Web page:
Another day, another announcement that Liberty has made a change to F1, this time over the weekend schedule that’s been more or less the same for years.
All sessions at European races will now start an hour later than usual to try and attract a bigger TV audience (like that’s gonna help in countries where it’s switching entirely to pay TV). On top of that, all races will now start at 10 minutes past the hour in a bid to help broadcasters who don’t have a massive pre-race build-up and want to be able to show the start of the race without having to miss it due to adverts.
That means the majority of European races will start at 15:10 local time compared to the traditional 14:00, the only exceptions being Britain, which starts at 14:10 to keep it in line with the European time zones, and France, which will start at 16:10 to avoid a clash with a World Cup game.
A statement from F1 read:
“Some broadcasters usually go on air precisely on the hour, hence missing the tension and emotion that characterise the minutes before the start of each grand prix. Thanks to this change, television viewers will be brought closer to the teams and the drivers and fully enjoy the spectacle offered just before the red lights go out.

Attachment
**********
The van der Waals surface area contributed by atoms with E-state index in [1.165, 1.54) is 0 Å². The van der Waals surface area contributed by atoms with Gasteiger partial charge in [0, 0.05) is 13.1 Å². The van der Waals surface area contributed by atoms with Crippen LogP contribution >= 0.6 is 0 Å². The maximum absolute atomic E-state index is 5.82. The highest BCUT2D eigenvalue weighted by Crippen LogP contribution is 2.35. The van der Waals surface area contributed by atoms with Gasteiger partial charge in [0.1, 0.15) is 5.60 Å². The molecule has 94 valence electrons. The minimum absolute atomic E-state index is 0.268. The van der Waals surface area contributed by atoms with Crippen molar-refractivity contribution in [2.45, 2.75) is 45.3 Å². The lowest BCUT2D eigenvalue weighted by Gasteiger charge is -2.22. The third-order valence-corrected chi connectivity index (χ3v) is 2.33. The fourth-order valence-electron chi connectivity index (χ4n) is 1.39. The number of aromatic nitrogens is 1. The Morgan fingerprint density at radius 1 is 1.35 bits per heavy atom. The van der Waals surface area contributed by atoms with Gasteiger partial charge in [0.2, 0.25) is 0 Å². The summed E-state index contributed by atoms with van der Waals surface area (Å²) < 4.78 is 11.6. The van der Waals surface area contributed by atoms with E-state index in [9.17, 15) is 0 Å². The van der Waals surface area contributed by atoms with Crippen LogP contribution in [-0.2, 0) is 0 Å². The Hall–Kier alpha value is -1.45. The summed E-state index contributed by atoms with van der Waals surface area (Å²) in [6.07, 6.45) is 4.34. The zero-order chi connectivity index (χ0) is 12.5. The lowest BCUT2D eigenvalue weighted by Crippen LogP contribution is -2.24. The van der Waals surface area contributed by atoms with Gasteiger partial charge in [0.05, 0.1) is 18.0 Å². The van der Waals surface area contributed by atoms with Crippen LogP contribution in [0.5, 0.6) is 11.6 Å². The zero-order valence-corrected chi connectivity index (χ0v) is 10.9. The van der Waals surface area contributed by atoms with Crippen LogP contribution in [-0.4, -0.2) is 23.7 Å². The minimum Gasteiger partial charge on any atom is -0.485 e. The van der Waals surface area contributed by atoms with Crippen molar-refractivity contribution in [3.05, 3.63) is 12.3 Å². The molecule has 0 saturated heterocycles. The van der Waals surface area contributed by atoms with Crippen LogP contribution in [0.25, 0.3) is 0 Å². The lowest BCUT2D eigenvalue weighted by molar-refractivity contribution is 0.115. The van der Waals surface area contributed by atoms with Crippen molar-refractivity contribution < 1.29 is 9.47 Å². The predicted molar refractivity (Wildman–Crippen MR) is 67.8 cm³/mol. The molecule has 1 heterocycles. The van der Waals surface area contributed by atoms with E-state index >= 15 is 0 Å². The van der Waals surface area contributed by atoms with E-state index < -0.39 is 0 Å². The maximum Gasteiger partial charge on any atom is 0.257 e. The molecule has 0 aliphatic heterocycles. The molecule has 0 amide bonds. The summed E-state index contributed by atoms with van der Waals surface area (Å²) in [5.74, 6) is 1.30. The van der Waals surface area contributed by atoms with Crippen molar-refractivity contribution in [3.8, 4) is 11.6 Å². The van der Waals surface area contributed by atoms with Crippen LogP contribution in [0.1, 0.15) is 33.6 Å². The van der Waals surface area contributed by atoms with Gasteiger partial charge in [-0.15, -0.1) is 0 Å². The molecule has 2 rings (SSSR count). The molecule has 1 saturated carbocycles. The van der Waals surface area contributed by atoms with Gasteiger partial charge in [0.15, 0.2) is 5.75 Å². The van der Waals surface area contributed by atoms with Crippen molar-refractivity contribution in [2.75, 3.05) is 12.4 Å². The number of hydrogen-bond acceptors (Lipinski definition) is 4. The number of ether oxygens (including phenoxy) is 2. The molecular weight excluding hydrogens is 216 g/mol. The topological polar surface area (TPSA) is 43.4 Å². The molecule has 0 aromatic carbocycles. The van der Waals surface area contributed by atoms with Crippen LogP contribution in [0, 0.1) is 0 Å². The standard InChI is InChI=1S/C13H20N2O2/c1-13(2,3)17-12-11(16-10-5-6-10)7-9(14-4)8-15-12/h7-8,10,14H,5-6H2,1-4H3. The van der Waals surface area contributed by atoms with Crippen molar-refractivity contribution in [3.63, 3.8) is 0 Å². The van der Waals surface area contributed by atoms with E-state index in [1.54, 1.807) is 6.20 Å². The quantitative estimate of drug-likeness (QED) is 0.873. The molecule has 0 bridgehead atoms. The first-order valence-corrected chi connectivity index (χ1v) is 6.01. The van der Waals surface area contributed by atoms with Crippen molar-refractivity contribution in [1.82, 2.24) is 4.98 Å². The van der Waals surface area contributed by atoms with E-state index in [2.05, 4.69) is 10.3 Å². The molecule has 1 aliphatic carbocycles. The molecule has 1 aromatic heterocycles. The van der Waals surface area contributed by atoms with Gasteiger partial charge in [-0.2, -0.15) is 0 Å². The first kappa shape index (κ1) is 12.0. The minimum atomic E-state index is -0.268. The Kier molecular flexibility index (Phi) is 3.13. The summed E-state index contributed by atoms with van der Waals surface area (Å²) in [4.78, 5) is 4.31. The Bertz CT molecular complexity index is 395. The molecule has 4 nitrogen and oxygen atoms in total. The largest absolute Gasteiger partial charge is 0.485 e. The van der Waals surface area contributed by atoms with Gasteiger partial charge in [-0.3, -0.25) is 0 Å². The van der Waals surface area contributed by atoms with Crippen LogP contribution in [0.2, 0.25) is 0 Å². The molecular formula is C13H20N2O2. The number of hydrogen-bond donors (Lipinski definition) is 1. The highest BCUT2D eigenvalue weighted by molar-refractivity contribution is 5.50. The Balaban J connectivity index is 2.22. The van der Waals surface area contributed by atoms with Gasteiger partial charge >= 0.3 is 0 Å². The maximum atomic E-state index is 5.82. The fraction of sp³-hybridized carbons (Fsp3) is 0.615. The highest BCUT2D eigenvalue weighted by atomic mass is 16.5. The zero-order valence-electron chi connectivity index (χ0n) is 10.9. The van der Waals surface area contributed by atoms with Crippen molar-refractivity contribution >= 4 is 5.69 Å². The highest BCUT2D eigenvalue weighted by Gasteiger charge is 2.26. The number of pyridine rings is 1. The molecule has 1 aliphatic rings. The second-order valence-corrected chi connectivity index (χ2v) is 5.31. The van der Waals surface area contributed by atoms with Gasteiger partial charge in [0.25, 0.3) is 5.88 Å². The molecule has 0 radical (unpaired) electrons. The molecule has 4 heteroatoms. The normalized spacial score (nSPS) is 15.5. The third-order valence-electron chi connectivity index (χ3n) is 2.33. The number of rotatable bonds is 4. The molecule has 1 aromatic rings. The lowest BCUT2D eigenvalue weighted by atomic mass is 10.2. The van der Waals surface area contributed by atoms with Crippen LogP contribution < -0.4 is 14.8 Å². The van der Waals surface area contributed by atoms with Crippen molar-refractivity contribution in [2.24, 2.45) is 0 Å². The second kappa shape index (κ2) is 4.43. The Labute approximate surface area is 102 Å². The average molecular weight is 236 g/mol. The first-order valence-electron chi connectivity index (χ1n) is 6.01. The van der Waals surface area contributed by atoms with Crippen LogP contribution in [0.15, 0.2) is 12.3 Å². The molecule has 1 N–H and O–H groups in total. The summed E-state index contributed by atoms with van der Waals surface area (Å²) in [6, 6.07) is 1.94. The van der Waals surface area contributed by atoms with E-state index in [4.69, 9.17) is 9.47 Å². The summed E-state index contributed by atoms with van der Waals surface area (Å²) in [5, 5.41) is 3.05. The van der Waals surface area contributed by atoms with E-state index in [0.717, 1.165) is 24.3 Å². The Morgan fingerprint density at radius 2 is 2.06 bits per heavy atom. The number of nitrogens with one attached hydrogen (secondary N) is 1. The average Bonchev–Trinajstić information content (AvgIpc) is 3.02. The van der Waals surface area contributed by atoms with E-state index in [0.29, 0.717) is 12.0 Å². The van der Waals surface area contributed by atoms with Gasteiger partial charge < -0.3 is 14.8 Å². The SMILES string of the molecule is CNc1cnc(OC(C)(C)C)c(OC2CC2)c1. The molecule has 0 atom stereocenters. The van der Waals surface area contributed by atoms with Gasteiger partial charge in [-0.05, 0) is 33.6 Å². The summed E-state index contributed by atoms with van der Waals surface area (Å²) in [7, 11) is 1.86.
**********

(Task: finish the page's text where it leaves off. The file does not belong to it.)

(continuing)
“Other minor adjustments have been made in order to avoid clashes with other major sports events like the FIFA World Cup, to allow for differing sunset times, and to attract a wider attendance to promoters’ events.”
It’s not likely to make an enormous difference to the racing in Europe given that the sun sets quite late anyway, but since F1 fans have been in the same routine for years and years, it might take some adjusting to get used to the new schedule. I’m sure there’ll be plenty of us tuning in at the usual time only to realise we’re going to have to wait an extra hour…